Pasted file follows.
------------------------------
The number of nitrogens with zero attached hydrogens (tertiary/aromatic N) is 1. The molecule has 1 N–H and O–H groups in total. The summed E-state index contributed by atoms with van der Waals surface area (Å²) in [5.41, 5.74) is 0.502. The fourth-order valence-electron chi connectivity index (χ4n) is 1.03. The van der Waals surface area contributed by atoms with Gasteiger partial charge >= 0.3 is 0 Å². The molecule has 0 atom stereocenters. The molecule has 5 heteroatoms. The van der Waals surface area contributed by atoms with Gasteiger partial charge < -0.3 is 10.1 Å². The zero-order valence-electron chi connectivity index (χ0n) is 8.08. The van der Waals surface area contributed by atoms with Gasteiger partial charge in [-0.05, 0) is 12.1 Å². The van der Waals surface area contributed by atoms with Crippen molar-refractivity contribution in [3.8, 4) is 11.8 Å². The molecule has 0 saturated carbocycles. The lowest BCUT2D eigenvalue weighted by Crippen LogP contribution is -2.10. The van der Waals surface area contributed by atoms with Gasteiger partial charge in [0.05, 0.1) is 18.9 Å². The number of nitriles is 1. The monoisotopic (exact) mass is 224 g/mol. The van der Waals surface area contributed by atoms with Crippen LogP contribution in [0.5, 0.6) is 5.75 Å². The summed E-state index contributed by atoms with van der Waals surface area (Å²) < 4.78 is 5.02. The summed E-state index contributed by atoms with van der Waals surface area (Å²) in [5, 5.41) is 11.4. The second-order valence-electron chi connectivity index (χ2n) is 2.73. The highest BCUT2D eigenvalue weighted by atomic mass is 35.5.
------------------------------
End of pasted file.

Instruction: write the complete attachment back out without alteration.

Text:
The number of nitrogens with zero attached hydrogens (tertiary/aromatic N) is 1. The molecule has 1 N–H and O–H groups in total. The summed E-state index contributed by atoms with van der Waals surface area (Å²) in [5.41, 5.74) is 0.502. The fourth-order valence-electron chi connectivity index (χ4n) is 1.03. The van der Waals surface area contributed by atoms with Gasteiger partial charge >= 0.3 is 0 Å². The molecule has 0 atom stereocenters. The molecule has 5 heteroatoms. The van der Waals surface area contributed by atoms with Gasteiger partial charge < -0.3 is 10.1 Å². The zero-order valence-electron chi connectivity index (χ0n) is 8.08. The van der Waals surface area contributed by atoms with Gasteiger partial charge in [-0.05, 0) is 12.1 Å². The van der Waals surface area contributed by atoms with Crippen molar-refractivity contribution in [3.8, 4) is 11.8 Å². The molecule has 0 saturated carbocycles. The lowest BCUT2D eigenvalue weighted by Crippen LogP contribution is -2.10. The van der Waals surface area contributed by atoms with Gasteiger partial charge in [0.05, 0.1) is 18.9 Å². The number of nitriles is 1. The monoisotopic (exact) mass is 224 g/mol. The van der Waals surface area contributed by atoms with Crippen LogP contribution in [0.5, 0.6) is 5.75 Å². The summed E-state index contributed by atoms with van der Waals surface area (Å²) < 4.78 is 5.02. The summed E-state index contributed by atoms with van der Waals surface area (Å²) in [5, 5.41) is 11.4. The second-order valence-electron chi connectivity index (χ2n) is 2.73. The highest BCUT2D eigenvalue weighted by atomic mass is 35.5.